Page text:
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Arch Bishop Ralph Vendegna S.O.S.M.A.

Spiritual Reading


  • Saturday 27 June 2020

    Saturday of week 12 in Ordinary Time 
    or Saint Cyril of Alexandria, Bishop, Doctor 


    Spiritual Reading

    Your Second Reading from the Office of Readings:


    Saturday of week 12 in Ordinary Time

    A homily on the Beatitudes by St Gregory of Nyssa
    Blessed are the pure in heart, for they shall see God

    Bodily health is a good thing, but what is truly blessed is not only to know how to keep one’s health but actually to be healthy. If someone praises health but then goes and eats food that makes him ill, what is the use to him, in his illness, of all his praise of health?
    We need to look at the text we are considering in just the same way. It does not say that it is blessed to know something about the Lord God, but that it is blessed to have God within oneself. Blessed are the pure in heart, for they shall see God.
    I do not think that this is simply intended to promise a direct vision of God if one purifies one’s soul. On the other hand, perhaps the magnificence of this saying is hinting at the same thing that is said more clearly to another audience: The kingdom of God is within you. That is, we are to understand that when we have purged our souls of every illusion and every disordered affection, we will see our own beauty as an image of the divine nature.
    And it seems to me that the Word of God, in these few words, was saying something like this: In you there is a certain desire to contemplate what is truly good. But when you hear that God’s majesty is exalted high above the heavens, that his glory is beyond comprehension, that his beauty is beyond description, that his very nature can neither be perceived nor be understood, do not fall into despair or think you can never have the sight that you desire.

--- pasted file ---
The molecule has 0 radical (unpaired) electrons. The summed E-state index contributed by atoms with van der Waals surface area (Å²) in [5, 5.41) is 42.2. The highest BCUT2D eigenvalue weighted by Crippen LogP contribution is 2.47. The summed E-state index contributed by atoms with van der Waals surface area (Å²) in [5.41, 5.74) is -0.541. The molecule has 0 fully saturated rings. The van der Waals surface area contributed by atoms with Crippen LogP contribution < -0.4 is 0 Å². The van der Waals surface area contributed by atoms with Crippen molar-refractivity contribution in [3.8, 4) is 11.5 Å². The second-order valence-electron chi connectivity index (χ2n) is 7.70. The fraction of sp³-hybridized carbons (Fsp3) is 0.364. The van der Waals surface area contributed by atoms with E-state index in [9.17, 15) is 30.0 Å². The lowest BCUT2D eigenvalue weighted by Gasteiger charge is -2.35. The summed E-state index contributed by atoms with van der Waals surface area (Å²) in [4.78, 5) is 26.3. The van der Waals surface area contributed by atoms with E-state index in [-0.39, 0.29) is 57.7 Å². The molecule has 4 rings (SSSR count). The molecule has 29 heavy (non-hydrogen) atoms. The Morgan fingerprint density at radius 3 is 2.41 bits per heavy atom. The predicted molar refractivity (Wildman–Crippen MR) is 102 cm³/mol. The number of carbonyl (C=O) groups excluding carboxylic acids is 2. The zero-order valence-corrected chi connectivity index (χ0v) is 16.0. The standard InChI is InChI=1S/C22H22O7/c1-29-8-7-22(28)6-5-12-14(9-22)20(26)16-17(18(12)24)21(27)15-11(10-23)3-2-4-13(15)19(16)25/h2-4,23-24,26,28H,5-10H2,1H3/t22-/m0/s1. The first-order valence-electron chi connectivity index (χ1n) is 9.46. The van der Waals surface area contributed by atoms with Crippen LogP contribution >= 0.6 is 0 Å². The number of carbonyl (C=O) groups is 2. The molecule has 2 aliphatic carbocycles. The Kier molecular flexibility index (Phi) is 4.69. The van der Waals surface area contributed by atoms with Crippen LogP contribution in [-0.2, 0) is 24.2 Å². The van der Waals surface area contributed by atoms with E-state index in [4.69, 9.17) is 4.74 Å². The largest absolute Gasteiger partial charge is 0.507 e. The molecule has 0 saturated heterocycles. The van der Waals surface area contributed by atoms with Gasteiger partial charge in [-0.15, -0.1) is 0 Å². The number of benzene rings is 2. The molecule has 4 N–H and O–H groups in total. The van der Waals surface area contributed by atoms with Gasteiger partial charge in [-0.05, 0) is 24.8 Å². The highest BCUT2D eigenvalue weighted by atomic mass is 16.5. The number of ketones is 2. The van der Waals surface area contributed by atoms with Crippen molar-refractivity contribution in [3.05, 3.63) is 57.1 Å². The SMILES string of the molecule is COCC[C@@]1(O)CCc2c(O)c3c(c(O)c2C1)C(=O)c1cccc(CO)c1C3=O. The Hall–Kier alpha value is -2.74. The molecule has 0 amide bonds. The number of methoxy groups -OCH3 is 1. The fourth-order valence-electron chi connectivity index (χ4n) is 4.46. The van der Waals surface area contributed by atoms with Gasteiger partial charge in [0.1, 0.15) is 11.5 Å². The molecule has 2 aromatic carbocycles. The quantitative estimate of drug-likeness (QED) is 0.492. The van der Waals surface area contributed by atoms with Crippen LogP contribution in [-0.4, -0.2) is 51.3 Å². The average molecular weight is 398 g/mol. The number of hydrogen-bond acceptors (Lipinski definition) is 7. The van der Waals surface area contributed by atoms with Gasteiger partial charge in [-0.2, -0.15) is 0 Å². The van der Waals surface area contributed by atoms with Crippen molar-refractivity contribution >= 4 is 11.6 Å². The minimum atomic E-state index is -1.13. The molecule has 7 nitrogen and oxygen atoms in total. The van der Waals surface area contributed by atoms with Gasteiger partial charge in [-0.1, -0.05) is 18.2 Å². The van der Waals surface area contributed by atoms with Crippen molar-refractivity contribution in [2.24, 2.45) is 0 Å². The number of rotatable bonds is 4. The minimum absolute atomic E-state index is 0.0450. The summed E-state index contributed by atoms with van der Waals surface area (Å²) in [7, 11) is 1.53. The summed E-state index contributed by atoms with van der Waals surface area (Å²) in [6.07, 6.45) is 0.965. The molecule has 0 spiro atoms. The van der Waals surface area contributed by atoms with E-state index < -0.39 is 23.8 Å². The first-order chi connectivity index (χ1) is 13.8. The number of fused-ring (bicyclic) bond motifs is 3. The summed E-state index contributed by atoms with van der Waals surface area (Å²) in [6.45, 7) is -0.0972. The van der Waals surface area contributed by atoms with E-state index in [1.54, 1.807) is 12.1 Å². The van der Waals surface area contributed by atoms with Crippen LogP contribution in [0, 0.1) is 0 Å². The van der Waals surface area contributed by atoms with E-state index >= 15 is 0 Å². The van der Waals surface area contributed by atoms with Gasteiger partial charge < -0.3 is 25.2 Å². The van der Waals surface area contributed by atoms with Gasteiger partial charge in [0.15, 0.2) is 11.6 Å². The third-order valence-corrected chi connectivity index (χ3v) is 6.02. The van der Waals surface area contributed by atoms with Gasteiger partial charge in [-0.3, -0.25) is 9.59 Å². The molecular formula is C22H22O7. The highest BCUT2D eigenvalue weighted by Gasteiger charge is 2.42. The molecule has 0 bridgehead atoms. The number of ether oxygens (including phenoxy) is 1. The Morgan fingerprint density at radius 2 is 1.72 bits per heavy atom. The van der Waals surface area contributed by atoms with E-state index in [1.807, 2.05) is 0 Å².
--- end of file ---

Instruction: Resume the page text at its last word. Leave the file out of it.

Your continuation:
So if, by love and right living, you wash off the filth that has become stuck to your heart, the divine beauty will shine forth in you. Think of iron, which at one moment is dark and tarnished and the next, once the rust has been scraped off, shines and glistens brightly in the sun. It is the same with the inner core of man, which the Lord calls the heart. It has been in damp and foul places and is covered in patches of rust; but once the rust has been scraped off, it will recover itself and once more resemble its archetype. And so it will be good, since what resembles the good must be good itself.
    Therefore, whoever looks at himself sees in himself what he desires. And whoever is pure in heart is blessed because, seeing his own purity, he sees the archetype reflected in the image. If you see the sun in a mirror then you are not looking directly at the sky, but still you are seeing the sun just as much as someone who looks directly at it. In the same way, the Lord is saying, although you do not have the strength to withstand the direct sight of the great and inaccessible light of God, if you look within yourselves once you have returned to the grace of the image that was placed in you from the beginning, you will find in yourselves all that you seek.
    For to be God is to be pure, to be free from weakness and passion, to be separated from all evil. If these things are all true of you then God is within you. If your thought is kept pure from evil habits, free from passion and weakness, separated from all stain, you are blessed because your vision is sharp and clear. You are able to see what is invisible to those who have not been purified. The eyes of your soul have been cleansed of material filth and through the purity of your heart you have a clear sight of the vision of blessedness. What is that vision? It is purity, sanctity, simplicity, and other reflections of the brightness of the Divine nature. It is the sight of God.


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    Other choices for today:


    Saint Cyril of Alexandria, Bishop, Doctor

    From a letter by Saint Cyril of Alexandria, bishop
    Defender of the divine motherhood of the Virgin Mary

    That anyone could doubt the right of the holy Virgin to be called the Mother of God fills me with astonishment. Surely she must be the Mother of God if our Lord Jesus Christ is God, and she gave birth to him! Our Lord’s disciples may not have used those exact words, but they delivered to us the belief those words enshrine, and this has also been taught us by the holy fathers.
    In the third book of his work on the holy and consubstantial Trinity, our father Athanasius, of glorious memory, several times refers to the holy Virgin as “Mother of God.” I cannot resist quoting his own words: “As I have often told you, the distinctive mark of holy Scripture is that it was written to make a twofold declaration concerning our Saviour; namely, that he is and has always been God, since he is the Word, Radiance and Wisdom of the Father; and that for our sake in these latter days he took flesh from the Virgin Mary, Mother of God, and became man.”